And that's largely what's wrong with Way of the Samurai 2 - there's a lot of choice, which is good, but the game doesn't actually give you anything you particularly want to do. To give you an example, early on when you're being coveted by various groups, you may visit the Aoto Gang and meet their leader, and he'll happily spill his guts to you about his grand plan. Tell him to stuff it though, and he'll just merrily let you march away, off to go and side with the Magistrates. Except, for some bizarre reason, you're in no position to actually tell them about the Aoto plan - instead, you're just privy to whatever they're thinking and given the option to pick a comment every now and then out of a choice of three or four.
At this point you're left to consider the things you can actually choose to do, and none of them is particularly engaging. Missions, which you'll have to take up from one party or other to pay your way, are pretty tedious - rescuing kidnapped babies is just not something we seem to enjoy - and talking to the townsfolk is only entertaining if there's somebody around to join in with your mockery. There's almost no suspension of disbelief whatsoever, and although the developer tries to have some fun with this, it doesn't work. NPCs (who will sometimes just appear out of thin air, incidentally) will stand there waiting to spout the most inane rubbish you've ever heard. "Shall I expound on the importance of getting proper rest at home?" says one after you happen up to him.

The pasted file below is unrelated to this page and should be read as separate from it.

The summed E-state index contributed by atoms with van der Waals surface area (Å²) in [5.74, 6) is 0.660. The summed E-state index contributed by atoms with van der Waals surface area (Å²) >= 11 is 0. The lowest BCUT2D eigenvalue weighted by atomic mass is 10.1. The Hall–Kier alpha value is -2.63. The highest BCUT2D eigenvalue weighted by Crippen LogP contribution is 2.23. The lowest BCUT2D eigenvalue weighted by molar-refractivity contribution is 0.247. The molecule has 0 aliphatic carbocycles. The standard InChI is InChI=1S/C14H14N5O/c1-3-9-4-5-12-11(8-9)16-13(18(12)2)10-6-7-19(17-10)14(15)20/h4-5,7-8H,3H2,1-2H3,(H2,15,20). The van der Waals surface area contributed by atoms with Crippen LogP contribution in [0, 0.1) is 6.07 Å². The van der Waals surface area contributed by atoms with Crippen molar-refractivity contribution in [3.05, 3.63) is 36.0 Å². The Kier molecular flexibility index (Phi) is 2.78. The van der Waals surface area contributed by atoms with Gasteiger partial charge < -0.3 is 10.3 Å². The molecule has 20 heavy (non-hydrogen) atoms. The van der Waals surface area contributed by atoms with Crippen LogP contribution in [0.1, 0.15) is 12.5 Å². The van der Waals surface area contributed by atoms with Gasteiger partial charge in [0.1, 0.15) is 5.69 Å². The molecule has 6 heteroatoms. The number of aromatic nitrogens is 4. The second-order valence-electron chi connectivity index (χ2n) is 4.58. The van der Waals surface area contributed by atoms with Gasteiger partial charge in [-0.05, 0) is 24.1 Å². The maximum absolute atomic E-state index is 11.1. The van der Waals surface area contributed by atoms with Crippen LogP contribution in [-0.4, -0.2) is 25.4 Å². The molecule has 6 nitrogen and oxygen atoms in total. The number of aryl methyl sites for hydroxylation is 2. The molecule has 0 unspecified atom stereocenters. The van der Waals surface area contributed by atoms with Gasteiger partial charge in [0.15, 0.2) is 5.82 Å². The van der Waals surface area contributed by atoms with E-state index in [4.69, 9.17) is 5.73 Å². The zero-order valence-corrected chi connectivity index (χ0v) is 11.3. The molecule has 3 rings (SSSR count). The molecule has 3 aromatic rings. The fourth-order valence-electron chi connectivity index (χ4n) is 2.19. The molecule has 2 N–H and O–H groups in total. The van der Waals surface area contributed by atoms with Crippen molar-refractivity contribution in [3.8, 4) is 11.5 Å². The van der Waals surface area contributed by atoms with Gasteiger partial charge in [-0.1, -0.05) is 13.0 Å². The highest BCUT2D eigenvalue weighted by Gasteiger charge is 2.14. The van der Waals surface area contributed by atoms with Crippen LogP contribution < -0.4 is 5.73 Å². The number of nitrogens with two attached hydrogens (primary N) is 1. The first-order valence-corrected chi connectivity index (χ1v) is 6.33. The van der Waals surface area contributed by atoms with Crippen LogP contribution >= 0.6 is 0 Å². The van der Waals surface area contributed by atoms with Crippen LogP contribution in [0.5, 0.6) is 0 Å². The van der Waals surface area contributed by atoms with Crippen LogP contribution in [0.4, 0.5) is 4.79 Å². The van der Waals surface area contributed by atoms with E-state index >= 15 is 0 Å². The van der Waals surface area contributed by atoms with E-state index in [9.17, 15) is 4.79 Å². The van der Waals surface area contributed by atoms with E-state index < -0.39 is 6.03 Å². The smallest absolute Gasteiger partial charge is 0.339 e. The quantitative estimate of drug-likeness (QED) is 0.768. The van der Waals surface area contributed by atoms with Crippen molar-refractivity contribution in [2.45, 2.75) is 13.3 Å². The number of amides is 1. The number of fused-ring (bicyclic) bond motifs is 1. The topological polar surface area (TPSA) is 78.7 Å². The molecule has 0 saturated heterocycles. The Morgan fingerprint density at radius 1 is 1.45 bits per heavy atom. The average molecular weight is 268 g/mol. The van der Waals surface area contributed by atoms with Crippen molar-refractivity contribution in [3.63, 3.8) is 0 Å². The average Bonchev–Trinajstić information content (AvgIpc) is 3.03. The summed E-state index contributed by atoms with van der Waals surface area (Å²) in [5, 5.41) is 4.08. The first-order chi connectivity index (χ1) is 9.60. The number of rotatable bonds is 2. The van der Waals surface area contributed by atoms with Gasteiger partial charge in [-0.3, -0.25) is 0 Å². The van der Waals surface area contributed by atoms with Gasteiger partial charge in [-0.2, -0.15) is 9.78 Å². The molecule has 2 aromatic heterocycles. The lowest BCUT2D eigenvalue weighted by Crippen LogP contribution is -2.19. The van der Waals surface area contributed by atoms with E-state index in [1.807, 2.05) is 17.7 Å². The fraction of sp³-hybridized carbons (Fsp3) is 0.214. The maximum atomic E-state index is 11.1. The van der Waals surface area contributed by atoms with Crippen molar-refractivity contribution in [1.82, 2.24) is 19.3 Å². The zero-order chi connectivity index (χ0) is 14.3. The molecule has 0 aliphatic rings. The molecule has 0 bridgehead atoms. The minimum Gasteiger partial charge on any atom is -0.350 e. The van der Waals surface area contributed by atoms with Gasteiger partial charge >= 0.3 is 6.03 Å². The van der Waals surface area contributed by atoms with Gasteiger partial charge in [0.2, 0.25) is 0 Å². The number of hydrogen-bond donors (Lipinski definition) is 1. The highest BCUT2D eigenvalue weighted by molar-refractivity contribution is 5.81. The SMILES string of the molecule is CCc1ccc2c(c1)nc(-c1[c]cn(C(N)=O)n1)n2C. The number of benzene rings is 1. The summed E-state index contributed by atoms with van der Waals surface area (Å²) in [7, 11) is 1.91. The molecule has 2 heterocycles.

Even the main characters - the ones voiced over in cut-scenes - have an annoying American accent that just shatters the whole illusion, and they sound like they're talking to you through a king hangover mixed with a few pints of disinterest. And the attempts at humour include what we think is a fart joke at one point, which is surely worth a few docked marks.
Most telling of all though is a point early on where a chap called Danpachi says, "What brings you to Amahara? You don't seem to have anything in particular to do." It's true, see, and while that approach worked to a certain extent in the original, the mishmash of badly written characters, loose plot threads, uninspired combat and mission design and the infectious sense of disinterest on display here stand little chance of following in its footsteps. It's not an unpleasant experience to play - you rarely feel lost or uncertain of how to make progress, and there have been far worse games released this year - but nevertheless, if there is to be a third Way of the Samurai, we'd recommend the developer seriously consider starting from the beginning again.